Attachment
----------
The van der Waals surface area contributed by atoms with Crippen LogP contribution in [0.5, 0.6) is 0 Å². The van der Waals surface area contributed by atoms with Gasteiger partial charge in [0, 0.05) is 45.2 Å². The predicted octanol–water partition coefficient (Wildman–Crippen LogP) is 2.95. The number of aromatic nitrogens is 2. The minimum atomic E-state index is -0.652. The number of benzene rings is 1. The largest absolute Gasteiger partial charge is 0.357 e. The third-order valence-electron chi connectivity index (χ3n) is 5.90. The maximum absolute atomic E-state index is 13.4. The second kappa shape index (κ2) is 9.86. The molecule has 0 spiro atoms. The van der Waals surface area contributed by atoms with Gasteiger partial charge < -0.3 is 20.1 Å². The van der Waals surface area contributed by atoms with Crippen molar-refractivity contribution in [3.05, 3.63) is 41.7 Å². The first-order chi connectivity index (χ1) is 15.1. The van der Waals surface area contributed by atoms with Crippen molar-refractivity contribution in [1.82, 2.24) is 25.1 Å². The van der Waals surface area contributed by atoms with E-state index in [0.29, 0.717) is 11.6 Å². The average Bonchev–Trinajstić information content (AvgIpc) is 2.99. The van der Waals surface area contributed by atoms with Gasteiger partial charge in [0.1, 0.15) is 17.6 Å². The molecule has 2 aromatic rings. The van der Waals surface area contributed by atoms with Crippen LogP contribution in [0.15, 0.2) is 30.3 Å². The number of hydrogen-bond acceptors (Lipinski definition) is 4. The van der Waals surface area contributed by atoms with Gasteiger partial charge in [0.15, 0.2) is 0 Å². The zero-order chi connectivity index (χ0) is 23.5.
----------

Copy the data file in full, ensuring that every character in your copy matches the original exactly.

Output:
The van der Waals surface area contributed by atoms with Crippen LogP contribution in [0.5, 0.6) is 0 Å². The van der Waals surface area contributed by atoms with Gasteiger partial charge in [0, 0.05) is 45.2 Å². The predicted octanol–water partition coefficient (Wildman–Crippen LogP) is 2.95. The number of aromatic nitrogens is 2. The minimum atomic E-state index is -0.652. The number of benzene rings is 1. The largest absolute Gasteiger partial charge is 0.357 e. The third-order valence-electron chi connectivity index (χ3n) is 5.90. The maximum absolute atomic E-state index is 13.4. The second kappa shape index (κ2) is 9.86. The molecule has 0 spiro atoms. The van der Waals surface area contributed by atoms with Gasteiger partial charge < -0.3 is 20.1 Å². The van der Waals surface area contributed by atoms with Crippen molar-refractivity contribution in [3.05, 3.63) is 41.7 Å². The first-order chi connectivity index (χ1) is 15.1. The van der Waals surface area contributed by atoms with Crippen molar-refractivity contribution in [1.82, 2.24) is 25.1 Å². The van der Waals surface area contributed by atoms with E-state index in [0.29, 0.717) is 11.6 Å². The average Bonchev–Trinajstić information content (AvgIpc) is 2.99. The van der Waals surface area contributed by atoms with Gasteiger partial charge in [0.1, 0.15) is 17.6 Å². The molecule has 2 aromatic rings. The van der Waals surface area contributed by atoms with Crippen LogP contribution in [0.15, 0.2) is 30.3 Å². The number of hydrogen-bond acceptors (Lipinski definition) is 4. The van der Waals surface area contributed by atoms with Gasteiger partial charge in [0.15, 0.2) is 0 Å². The zero-order chi connectivity index (χ0) is 23.5.